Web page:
• Xanthelasmas: They’re visualized as bumps around the eyelids and eyes.
  • Xanthomas: They’re the same as the previous case, but in the tendons and joints.
  • Corneal arch: This is a faint ring color that’s observed in the periphery of the iris. It closely resembles the senile arc that appears in elderly patients.

How do you make a diagnosis?

This only requires a simple blood test. What’s determined is the amount of cholesterol and triglycerides, in addition to the levels of LDL, HDL, and VLDL.

Based on the limits established by the manufacturer of the reagents and each laboratory, the study can estimate if the patient suffers from hypercholesterolemia. Other conditions, such as hypertriglyceridemia, can also be detected.

Main causes of hypercholesterolemia

This condition is multicausal, although in general terms it occurs for two reasons:

  • Genetic defects present at birth.
  • Environmental factors likely to be modified.

1. Genetic alterations (familial hypercholesterolemia)

It is a serious disorder whose development depends on the genes inherited from each parent. The fundamental defect is in the production of LDL receptors.

The receptors are proteins responsible for introducing LDL from the blood into the cells of any tissue. LDL particles accumulate and form atheromatous plaques.

Fortunately, most cases produce moderate elevations in cholesterol. A low percentage of patients develop the complete and more severe form of the disease. They tend to die at a very early age from cardiovascular complications.

2. Bad dietary habits

Of course, a diet high in processed carbohydrates and excess lipids can lead to the development of hypercholesterolemia. In fact, it is known that about 50% of blood cholesterol is provided through food intake.

A diet rich in fruits and vegetables and with constant physical activity helps prevent the development of hypercholesterolemia. These foods contain micronutrients, antioxidants, and other chemical compounds that not only regulate lipid metabolism, but also help prevent certain chronic diseases.

3. Smoking

Chronic cigarette smoking affects numerous bodily functions. In fact, nicotine has the ability to induce lipid synthesis. This increases the amount of LDL in the blood and decreases the amount of HDL.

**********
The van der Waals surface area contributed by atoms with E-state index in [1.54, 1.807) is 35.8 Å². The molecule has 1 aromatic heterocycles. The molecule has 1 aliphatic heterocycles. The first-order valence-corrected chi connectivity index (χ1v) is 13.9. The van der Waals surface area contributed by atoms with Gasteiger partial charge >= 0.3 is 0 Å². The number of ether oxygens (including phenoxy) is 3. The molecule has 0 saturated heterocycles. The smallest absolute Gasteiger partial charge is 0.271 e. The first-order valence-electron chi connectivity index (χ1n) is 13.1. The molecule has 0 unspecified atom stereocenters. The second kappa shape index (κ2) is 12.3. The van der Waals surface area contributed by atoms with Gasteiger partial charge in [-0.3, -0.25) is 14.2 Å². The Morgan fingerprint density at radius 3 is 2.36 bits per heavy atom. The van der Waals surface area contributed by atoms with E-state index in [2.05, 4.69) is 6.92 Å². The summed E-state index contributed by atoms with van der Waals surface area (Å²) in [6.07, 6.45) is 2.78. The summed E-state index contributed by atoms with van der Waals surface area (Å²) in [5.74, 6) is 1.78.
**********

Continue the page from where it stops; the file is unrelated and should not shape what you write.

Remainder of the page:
Another of the effects of smoking includes damage to the wall of the arteries, with the consequent elevation of blood pressure. High blood pressure is also linked to growth and permanent damage to the heart. This can lead to the development of a very important clinical syndrome known as heart failure.

Hypertensive man in medical consultation.
Essential hypertension, associated with high cholesterol, sets up a risky picture for the heart and arteries.

Risk factors that increase mortality

Patients with hypercholesterolemia often have associated chronic conditions that worsen the prognosis. Some of them are the following:

  • Arterial hypertension: a chronic and silent disease that can cause permanent damage to the heart.
  • Obesity: is a condition that has the ability to alter blood lipids.
  • Sedentary lifestyle: the absence of physical exercise favors the appearance of obesity.
  • Diabetes mellitus: one of the best-known metabolic diseases that, due to poor insulin management, can also lead to dyslipidemia.

Is there treatment for hypercholesterolemia?

The management of these pathologies includes lifestyle changes and drugs. Lifestyle changes mean eating a healthy diet and sustaining physical exercise. At first, this is usually low impact to allow the body to adapt to this modification.

The drugs used are very varied and each one acts in different places:

  • Statins: a classic example is atorvastatin and they are responsible for reducing the endogenous synthesis of cholesterol.
  • Resins: These are ingested and bind to cholesterol-containing bile acids, preventing their absorption. A representative example is cholestyramine.
  • Fibrates – Affect lipid metabolism and are used in various medical conditions, such as diabetes and hypothyroidism.
  • Nicotinic acid: it is a derivative of vitamin B that inhibits the synthesis of some compounds necessary for the creation of LDL.

A medical professional will be in charge of determining the need to use one or the other drug. Doses vary according to the severity of cholesterol levels, as do monodrug combinations.